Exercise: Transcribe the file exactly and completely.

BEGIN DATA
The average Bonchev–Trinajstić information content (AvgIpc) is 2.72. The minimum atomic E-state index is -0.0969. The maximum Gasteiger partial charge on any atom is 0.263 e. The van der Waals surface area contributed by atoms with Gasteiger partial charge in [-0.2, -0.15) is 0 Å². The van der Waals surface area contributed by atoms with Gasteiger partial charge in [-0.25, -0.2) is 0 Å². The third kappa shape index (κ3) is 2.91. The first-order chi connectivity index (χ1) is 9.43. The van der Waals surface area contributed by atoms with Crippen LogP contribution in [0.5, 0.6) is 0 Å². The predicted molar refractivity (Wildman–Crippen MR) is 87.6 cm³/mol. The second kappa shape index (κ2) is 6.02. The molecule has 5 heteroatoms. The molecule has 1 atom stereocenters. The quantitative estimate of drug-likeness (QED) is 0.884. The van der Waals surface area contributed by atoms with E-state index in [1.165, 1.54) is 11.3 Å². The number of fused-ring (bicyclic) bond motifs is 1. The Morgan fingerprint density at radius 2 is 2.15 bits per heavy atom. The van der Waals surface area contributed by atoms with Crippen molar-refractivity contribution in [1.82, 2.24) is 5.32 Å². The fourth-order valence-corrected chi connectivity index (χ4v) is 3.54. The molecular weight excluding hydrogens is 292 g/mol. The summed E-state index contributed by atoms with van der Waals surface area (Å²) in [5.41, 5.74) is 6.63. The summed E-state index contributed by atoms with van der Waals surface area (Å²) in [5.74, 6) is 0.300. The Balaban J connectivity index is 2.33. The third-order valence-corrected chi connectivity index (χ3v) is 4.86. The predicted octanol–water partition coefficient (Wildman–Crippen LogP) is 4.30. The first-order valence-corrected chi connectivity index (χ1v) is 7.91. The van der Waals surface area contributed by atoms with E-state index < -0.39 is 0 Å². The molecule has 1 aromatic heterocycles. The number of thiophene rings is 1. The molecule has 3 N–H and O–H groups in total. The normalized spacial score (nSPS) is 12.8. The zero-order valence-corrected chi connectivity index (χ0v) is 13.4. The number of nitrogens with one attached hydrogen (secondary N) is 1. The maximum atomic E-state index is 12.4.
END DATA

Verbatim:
The average Bonchev–Trinajstić information content (AvgIpc) is 2.72. The minimum atomic E-state index is -0.0969. The maximum Gasteiger partial charge on any atom is 0.263 e. The van der Waals surface area contributed by atoms with Gasteiger partial charge in [-0.2, -0.15) is 0 Å². The van der Waals surface area contributed by atoms with Gasteiger partial charge in [-0.25, -0.2) is 0 Å². The third kappa shape index (κ3) is 2.91. The first-order chi connectivity index (χ1) is 9.43. The van der Waals surface area contributed by atoms with Crippen LogP contribution in [0.5, 0.6) is 0 Å². The predicted molar refractivity (Wildman–Crippen MR) is 87.6 cm³/mol. The second kappa shape index (κ2) is 6.02. The molecule has 5 heteroatoms. The molecule has 1 atom stereocenters. The quantitative estimate of drug-likeness (QED) is 0.884. The van der Waals surface area contributed by atoms with E-state index in [1.165, 1.54) is 11.3 Å². The number of fused-ring (bicyclic) bond motifs is 1. The Morgan fingerprint density at radius 2 is 2.15 bits per heavy atom. The van der Waals surface area contributed by atoms with Crippen molar-refractivity contribution in [1.82, 2.24) is 5.32 Å². The fourth-order valence-corrected chi connectivity index (χ4v) is 3.54. The molecular weight excluding hydrogens is 292 g/mol. The summed E-state index contributed by atoms with van der Waals surface area (Å²) in [5.41, 5.74) is 6.63. The summed E-state index contributed by atoms with van der Waals surface area (Å²) in [5.74, 6) is 0.300. The Balaban J connectivity index is 2.33. The third-order valence-corrected chi connectivity index (χ3v) is 4.86. The predicted octanol–water partition coefficient (Wildman–Crippen LogP) is 4.30. The first-order valence-corrected chi connectivity index (χ1v) is 7.91. The van der Waals surface area contributed by atoms with E-state index < -0.39 is 0 Å². The molecule has 1 aromatic heterocycles. The number of thiophene rings is 1. The molecule has 3 N–H and O–H groups in total. The normalized spacial score (nSPS) is 12.8. The zero-order valence-corrected chi connectivity index (χ0v) is 13.4. The number of nitrogens with one attached hydrogen (secondary N) is 1. The maximum atomic E-state index is 12.4.